Sarrah Dunham-Cheatham

I am a research scientist with a background in environmental chemistry, geochemistry, and soil science. I am especially interested in applying bench-scale experiments and molecular level characterizations to understand field-scale behavior and fate of environmental contaminants and compounds.

Lazaro Perez

My work seeks to identify and understand the coupling between physical heterogeneity and biochemical processes that control environmental biogeochemical reactions, energy, and mass transfer processes in the environment. We design and implement multiscale laboratory experiments visualization and numerical modeling.
My research is highly collaborative and multidisciplinary that provides domain expertise in scale biogeochemistry, reactive transport processes, multiphase flow systems, lab-to-field-scale hydrogeology, and computational geochemistry.

Douglas Sims

Douglas Sims is Dean, School of Science, Engineering, and Mathematics at the College of Southern Nevada. He leads a school of more than 280 staff (FT and PT) serving 18000+ students. His focus is in sediments, geochemistry, environmental chemistry, and paleohydrology in the Southern Great Basin and Mojave Desert. Current projects are paleohydrology of desert playas, trace metals scavenging by rock varnish, surface water quality, and sediment migration and transport of trace metals in agricultural soils.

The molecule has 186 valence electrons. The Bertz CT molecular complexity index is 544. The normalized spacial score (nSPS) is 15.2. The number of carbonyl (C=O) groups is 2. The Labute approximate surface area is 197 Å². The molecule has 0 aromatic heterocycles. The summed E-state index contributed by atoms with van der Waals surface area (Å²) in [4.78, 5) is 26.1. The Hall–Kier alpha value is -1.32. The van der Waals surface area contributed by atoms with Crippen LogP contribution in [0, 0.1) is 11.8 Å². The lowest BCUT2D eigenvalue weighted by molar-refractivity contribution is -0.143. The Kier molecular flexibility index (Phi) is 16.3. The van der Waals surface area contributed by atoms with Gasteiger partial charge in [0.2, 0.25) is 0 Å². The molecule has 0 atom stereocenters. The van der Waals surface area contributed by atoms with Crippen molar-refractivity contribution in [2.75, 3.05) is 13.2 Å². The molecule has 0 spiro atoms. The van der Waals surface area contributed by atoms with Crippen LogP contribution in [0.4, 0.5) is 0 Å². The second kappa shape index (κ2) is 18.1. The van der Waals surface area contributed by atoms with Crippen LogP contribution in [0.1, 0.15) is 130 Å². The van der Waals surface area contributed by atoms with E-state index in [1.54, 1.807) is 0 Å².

Elisabeth “Libby” Hausrath

Dr. Hausrath is an aqueous geochemist and astrobiologist, and the overall theme of her research program is to investigate interactions between water and minerals, and the impacts of life on those interactions. They use a combination of field work, laboratory experiments, and modeling to investigate signatures of aqueous alteration and life, the rates at which these reactions occur, and how they differ on Earth and on other planets such as Mars. Our work helps understand chemical weathering, nutrient release, the formation of soils, and biosignatures on both Earth and Mars.

Matthew Lachniet

Dr. Lachniet’s research focuses on understanding the controls on Earth’s climate on time scales ranging from seasonal to 100s of thousands years, with a particular focus on tropical and arctic past climates. These data inform understanding of modern and anthropogenic climate change. He is co-director of the Las Vegas Isotope Science (LVIS) Lab in the Science and Engineering Building. Dr. Lachniet has an active research program in which he uses light stable and radiogenic isotope geochemistry, hydrology, speleology, glacial geology, geomorphology, and the sedimentary record to answer questions of paleoenvironmental and paleoclimatic change. His primary research areas are Costa Rica, Panama, Mexico, Alaska, and the Great Basin.